When John Thompson lands in Washington D.C., he discovers that he’s missed the last connecting flight home to Boston. A gate agent assures him not to worry. She will be put him on a flight the next morning and he will receive a hotel reimbursement from American Airlines. But will he?
I was traveling on American Airlines from Las Vegas to Boston with a connection at Washington National. There was a 15-minute delay in Las Vegas because of a problem with the inbound plane.
During the flight, the flight attendant told us we had plenty of time to make the connection from Washington to Boston. But on arrival, the plane stopped on the taxiway, and the pilot informed us that there was no gate available for our plane. The flight attendant said she would work to make sure I along with two other passengers would make the Boston flight. We didn’t.
When I got off the plane, I met a gate agent named Andrea. She was helping passengers who had missed their connections. She put me on a flight the next day. Andrea said she had no more hotel vouchers to give out. But she told me that she had permission to give me a $125 credit toward a hotel room. She said she would note it in my file and I just needed to send in my hotel receipt through the American Airlines website.
After I got home, I began searching the American Airlines site for how to submit my receipts. I could find no information on the site as to how I could get the hotel reimbursement from American Airlines. So I attached my hotel receipt and sent my request to an AA executive that I found on your site.
The airline sent me an email explaining that since weather caused the delay, I wouldn’t be eligible for a hotel reimbursement from American Airlines. I don’t think this is fair. Could you ask American Airlines to reimburse me for my hotel, as they promised? — John Thompson, Chelmsford, Mass.
I agree with your premise. If Andrea told you that you would receive a hotel reimbursement from American Airlines, then you should. However, there were several stumbling blocks on your road to a resolution.
First, despite your assertion that this missed flight was not due to the weather, it was.
Our advocacy team frequently receives complaints from travelers who tell us about delayed flights when the sky was clear with no bad weather in sight.
But the current state of the sky above your head is not the measure of whether your flight is being delayed by the weather. Disruptive weather in one region can have a nationwide ripple effect.
And unfortunately for air travelers in the United States, airlines are not required to compensate passengers for flight delays and cancellations that are the result of the weather and Air Traffic Control orders.
Your flight was delayed because of the late arrival of an incoming aircraft.
That flight experienced a weather delay. And so that means that your flight was delayed because of that same weather.
The rejection of your request for a hotel reimbursement from American Airlines was based on that fact.
Why you didn’t qualify for hotel reimbursement from American Airlines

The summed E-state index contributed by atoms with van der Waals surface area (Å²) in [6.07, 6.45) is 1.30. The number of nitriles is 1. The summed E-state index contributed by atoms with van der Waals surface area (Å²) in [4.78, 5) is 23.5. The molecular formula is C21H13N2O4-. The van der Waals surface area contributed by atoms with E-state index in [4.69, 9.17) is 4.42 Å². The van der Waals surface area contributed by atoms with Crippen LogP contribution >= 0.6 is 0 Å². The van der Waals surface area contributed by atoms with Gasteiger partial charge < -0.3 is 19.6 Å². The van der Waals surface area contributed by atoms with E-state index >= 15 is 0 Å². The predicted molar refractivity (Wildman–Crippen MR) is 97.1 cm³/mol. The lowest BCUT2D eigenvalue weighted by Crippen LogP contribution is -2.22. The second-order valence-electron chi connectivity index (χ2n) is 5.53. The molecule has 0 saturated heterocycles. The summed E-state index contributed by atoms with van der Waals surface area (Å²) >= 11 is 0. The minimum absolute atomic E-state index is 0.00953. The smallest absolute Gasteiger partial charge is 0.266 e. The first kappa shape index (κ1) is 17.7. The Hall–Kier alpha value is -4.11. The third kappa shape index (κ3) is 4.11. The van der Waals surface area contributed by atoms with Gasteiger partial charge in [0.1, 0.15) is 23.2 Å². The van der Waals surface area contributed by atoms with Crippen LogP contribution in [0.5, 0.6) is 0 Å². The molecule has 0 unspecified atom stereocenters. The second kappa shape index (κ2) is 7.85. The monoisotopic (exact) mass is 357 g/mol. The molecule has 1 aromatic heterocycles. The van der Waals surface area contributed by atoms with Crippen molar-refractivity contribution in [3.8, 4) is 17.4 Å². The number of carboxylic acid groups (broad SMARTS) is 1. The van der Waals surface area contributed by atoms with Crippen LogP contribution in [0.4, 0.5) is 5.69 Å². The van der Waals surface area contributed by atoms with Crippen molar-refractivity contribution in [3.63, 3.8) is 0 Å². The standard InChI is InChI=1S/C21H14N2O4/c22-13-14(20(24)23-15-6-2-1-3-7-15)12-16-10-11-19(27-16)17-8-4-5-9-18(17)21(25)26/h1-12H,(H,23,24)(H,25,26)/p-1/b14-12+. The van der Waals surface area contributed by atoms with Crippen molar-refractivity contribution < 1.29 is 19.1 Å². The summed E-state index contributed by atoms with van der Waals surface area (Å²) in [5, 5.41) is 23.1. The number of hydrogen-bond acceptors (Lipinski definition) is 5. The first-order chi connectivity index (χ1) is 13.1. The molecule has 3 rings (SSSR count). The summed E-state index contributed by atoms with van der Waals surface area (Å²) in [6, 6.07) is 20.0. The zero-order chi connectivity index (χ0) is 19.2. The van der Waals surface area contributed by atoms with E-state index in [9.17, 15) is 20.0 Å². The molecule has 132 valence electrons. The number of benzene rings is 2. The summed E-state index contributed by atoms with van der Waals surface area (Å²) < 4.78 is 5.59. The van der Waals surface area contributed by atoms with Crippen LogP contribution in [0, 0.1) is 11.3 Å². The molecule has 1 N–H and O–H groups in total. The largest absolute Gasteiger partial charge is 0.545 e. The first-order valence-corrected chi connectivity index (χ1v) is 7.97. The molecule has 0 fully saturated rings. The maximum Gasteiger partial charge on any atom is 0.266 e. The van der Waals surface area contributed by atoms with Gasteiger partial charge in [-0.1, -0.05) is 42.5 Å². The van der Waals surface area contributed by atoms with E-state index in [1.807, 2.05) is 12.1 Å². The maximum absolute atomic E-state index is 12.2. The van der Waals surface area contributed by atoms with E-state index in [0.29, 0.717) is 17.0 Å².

Taking a look at American Airlines’ contract of carriage, you can see that Americans’ policy, which is in line with those of all other airlines operating in the United States, makes it clear that:
American may, in the event of a force majeure event, without notice, cancel, terminate, divert, postpone or delay any flight or the right of carriage or reservation of traffic accommodations without liability except to issue an involuntary refund. The involuntary refund will be made in the original form of payment in accordance with involuntary refund rules for any unused portion of the ticket. American will also reserve the right to determine if any departure or landing should be made without any liability except the aforementioned involuntary refund.
A force majeure event is an event that is beyond the airline’s control — such as the weather.
But your story took a different turn when you met up with Andrea, a sympathetic American Airlines representative. She told you that you could receive reimbursement for up to $125 for your hotel stay that night.
The problem? She failed to document her atypical offer in your record.
In the future, if an airline representative offers you some extra amenity, make sure to get it in writing.
The good news
I reached out to the airline on your behalf and submitted your hotel receipts. Our executive contact looked at your record and noted that your delays were the result of Air Traffic Control orders.
But because Andrea had extended this offer, he agreed to issue you the $125 hotel reimbursement.
Almost daily we receive requests for help from travelers who want compensation for their extra expenses, missed events, disrupted plans and distress because of airline delays and cancellations.
In these situations, the airlines all have their contract of carriage on their side. Their responsibility is to refund or reroute, not reimburse. So if you are offered something extra for your troubles — get it in writing. Because if you don’t, you may be out of luck.